Playing so many different types of music is a constant challenge, he says. “With a Broadway show, you develop muscle memory. I don’t spend a lot of time warming up because these shows can be very demanding. It’s about preparing myself to be as accurate as possible for the live performance. On The Book of Mormon, for example, the overture starts with piccolo trumpet, the very first note. In those 12.5 years, I missed that first note only one time. Man, was I angry,” he laughs.
Back to the Future, by contrast, is more orchestral. “I work on getting as big and round of a sound as I can. A good warmup and warm down is crucial,” he explains. And then there are studio gigs, which present their own issues. “The biggest problem in the studio is that sometimes you play a few lines, and then sit for an hour.”
One thing is common to every kind of music Agraz plays: the need for union involvement. “The AFM is always there for the musicians, providing protection in case of a disagreement with the producers. It’s crucial to have that backup,” he says. The union also helps with physical health and safety on the job. Agraz himself experienced this recently following an accident on the show. “Local 802 has been working with the producers to help prevent these sorts of things from happening again.”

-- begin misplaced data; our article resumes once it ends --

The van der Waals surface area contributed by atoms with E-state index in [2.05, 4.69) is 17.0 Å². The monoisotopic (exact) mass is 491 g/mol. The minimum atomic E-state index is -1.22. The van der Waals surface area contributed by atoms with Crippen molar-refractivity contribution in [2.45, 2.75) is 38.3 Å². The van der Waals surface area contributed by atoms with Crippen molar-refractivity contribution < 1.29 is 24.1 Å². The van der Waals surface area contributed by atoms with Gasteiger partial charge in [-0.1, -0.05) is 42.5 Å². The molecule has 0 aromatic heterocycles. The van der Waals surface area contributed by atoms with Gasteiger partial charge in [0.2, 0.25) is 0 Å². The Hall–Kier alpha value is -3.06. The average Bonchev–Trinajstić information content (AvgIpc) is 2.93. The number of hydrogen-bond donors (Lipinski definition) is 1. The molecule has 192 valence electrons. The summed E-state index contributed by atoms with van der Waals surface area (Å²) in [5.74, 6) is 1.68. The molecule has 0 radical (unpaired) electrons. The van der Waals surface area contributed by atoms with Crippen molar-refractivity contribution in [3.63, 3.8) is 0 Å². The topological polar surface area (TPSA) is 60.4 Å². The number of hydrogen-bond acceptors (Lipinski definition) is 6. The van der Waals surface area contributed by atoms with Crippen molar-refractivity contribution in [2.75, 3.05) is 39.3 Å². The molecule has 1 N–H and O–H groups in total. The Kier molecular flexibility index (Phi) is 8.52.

Union wages also make it possible for him to live, work, and raise a family in New York City. He’s grown to love its crazy variety of experiences and opportunities over his nearly 30 years of residence. “There is so much to learn from this city,” he says. “I can see and hear the most famous musicians and orchestras in the world. I see the NY Phil on one day and a big jazz name playing a concert the next day. In between, I can go to a great museum or play with a big band.”
He loves the diversity of people who come to the city and their part in its arts scene. “You can learn something from each one of them and grow as a human being,” he says.
Asked what he misses about Venezuela, he is quick to answer: “The food, my family, friends, and the people I grew up with.” At the same time, he points out that many of those people have left the country due to the current economic and humanitarian crisis. “Going back is not the same thing. My mom, dad, and sister are still in Venezuela. I visited four years ago, but the political situation was getting bad, and even my mother has started to tell me I might want to think about not going there.”
Despite that, Agraz says he has been approached about giving some masterclasses on trumpet, and he is looking at his schedule to see what might be possible. “Things are increasingly tough in Venezuela, and millions of people are living on the street. But I believe it’s important to give back to the system that nurtured me.”